HTML5 is, at the moment, the very definition of cutting-edge. Many of the features built into the language are just barely being supported cross-browser. In this lesson, you explore a few of the more tantalizing prospects in HTML5 and CSS3. Looking to add more print-like typography to your sites? Check out the section on the new
@font-face CSS property. Need to develop sites for smart phones and tablets? Take advantage of the new media query capabilities in the multiple screen section. Want to add dynamic imaging capabilities to your repertoire? Be sure to read the section on using the HTML5
<canvas> tag. The best news is that all three of these technologies are usable today and definitely prepare you to better handle the future of the Web.
Type has long been the bane of the web designer's existence—especially those designers who came from the print world. In print, there is a veritable universe of choice when it comes to typefaces. On the Web, designers have been restricted to a very small number of fonts common to the major computing platforms. Worse, you could never be sure exactly what font was being displayed on the site visitor's screen because the CSS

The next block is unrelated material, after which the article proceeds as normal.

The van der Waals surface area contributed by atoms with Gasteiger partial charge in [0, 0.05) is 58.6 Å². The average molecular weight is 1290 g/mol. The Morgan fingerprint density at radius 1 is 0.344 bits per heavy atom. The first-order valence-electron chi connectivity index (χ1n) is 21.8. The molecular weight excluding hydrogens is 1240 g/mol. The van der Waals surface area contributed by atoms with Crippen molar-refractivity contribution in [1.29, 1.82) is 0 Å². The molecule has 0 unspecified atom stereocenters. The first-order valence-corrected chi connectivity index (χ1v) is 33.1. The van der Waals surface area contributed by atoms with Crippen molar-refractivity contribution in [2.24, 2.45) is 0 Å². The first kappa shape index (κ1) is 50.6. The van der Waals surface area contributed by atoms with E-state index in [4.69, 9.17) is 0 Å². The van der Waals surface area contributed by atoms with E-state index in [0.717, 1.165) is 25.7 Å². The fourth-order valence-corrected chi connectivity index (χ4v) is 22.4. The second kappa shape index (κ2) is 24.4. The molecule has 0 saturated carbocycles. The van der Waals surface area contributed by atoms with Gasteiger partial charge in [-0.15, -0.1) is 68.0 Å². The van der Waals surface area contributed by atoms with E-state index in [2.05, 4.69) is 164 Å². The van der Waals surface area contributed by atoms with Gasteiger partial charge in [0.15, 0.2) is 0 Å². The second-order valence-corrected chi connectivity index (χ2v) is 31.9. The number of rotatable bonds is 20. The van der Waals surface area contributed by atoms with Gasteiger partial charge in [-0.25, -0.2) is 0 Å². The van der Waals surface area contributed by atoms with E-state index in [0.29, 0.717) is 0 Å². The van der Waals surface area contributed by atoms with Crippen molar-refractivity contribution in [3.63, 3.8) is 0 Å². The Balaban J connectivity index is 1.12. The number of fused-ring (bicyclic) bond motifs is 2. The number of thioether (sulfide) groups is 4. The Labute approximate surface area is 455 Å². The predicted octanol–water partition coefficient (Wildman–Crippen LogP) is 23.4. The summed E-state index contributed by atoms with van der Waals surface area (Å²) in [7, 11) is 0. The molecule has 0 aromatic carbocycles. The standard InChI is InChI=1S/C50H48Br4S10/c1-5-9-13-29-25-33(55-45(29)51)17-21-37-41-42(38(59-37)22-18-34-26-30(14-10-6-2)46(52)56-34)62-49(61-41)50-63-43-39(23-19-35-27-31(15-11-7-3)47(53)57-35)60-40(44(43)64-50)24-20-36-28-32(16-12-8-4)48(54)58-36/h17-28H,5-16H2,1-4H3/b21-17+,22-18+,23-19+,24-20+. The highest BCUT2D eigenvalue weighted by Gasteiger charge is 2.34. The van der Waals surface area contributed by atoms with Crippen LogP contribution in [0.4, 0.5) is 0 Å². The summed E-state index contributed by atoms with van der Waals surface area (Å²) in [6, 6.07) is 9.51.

font-family property allowed for a number of options.
Happily, using fonts on the Web just got a whole lot better with the
@font-face CSS declaration. The
@font-face declaration is specified in the CSS3 working draft, but the benefit is so needed, almost ...